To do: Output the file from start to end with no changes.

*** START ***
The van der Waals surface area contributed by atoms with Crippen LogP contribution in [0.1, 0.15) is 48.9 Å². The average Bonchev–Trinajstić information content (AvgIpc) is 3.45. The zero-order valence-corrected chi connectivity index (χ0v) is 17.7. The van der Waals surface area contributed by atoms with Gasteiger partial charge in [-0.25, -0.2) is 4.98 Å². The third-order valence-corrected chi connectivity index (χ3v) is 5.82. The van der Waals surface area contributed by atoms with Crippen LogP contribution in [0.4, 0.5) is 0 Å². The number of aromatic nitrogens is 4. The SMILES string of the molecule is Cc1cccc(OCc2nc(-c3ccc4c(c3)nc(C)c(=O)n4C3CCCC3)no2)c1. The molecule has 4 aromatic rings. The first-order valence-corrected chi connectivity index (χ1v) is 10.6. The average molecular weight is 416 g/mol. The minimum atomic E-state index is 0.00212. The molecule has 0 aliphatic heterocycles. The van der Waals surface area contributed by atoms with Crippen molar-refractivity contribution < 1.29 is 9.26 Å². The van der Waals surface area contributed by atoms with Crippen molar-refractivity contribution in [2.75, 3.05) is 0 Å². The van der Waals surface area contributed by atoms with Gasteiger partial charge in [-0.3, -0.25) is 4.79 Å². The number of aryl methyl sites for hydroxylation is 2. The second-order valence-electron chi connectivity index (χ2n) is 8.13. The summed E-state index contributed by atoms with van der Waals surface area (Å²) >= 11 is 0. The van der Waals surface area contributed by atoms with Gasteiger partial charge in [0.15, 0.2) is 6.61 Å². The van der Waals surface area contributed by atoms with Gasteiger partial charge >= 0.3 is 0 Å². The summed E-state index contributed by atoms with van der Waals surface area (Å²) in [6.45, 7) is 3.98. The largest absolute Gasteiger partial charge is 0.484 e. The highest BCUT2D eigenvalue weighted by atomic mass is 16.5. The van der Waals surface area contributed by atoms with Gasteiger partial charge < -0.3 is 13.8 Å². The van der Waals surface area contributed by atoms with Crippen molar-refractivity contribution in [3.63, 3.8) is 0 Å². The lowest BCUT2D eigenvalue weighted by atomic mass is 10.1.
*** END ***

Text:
The van der Waals surface area contributed by atoms with Crippen LogP contribution in [0.1, 0.15) is 48.9 Å². The average Bonchev–Trinajstić information content (AvgIpc) is 3.45. The zero-order valence-corrected chi connectivity index (χ0v) is 17.7. The van der Waals surface area contributed by atoms with Gasteiger partial charge in [-0.25, -0.2) is 4.98 Å². The third-order valence-corrected chi connectivity index (χ3v) is 5.82. The van der Waals surface area contributed by atoms with Crippen LogP contribution in [0.4, 0.5) is 0 Å². The number of aromatic nitrogens is 4. The SMILES string of the molecule is Cc1cccc(OCc2nc(-c3ccc4c(c3)nc(C)c(=O)n4C3CCCC3)no2)c1. The molecule has 4 aromatic rings. The first-order valence-corrected chi connectivity index (χ1v) is 10.6. The average molecular weight is 416 g/mol. The minimum atomic E-state index is 0.00212. The molecule has 0 aliphatic heterocycles. The van der Waals surface area contributed by atoms with Crippen molar-refractivity contribution < 1.29 is 9.26 Å². The van der Waals surface area contributed by atoms with Crippen molar-refractivity contribution in [2.75, 3.05) is 0 Å². The van der Waals surface area contributed by atoms with Gasteiger partial charge in [-0.3, -0.25) is 4.79 Å². The number of aryl methyl sites for hydroxylation is 2. The second-order valence-electron chi connectivity index (χ2n) is 8.13. The summed E-state index contributed by atoms with van der Waals surface area (Å²) >= 11 is 0. The van der Waals surface area contributed by atoms with Gasteiger partial charge in [0.15, 0.2) is 6.61 Å². The van der Waals surface area contributed by atoms with Gasteiger partial charge >= 0.3 is 0 Å². The summed E-state index contributed by atoms with van der Waals surface area (Å²) in [6.45, 7) is 3.98. The largest absolute Gasteiger partial charge is 0.484 e. The highest BCUT2D eigenvalue weighted by atomic mass is 16.5. The van der Waals surface area contributed by atoms with Gasteiger partial charge < -0.3 is 13.8 Å². The van der Waals surface area contributed by atoms with Crippen molar-refractivity contribution in [3.63, 3.8) is 0 Å². The lowest BCUT2D eigenvalue weighted by atomic mass is 10.1.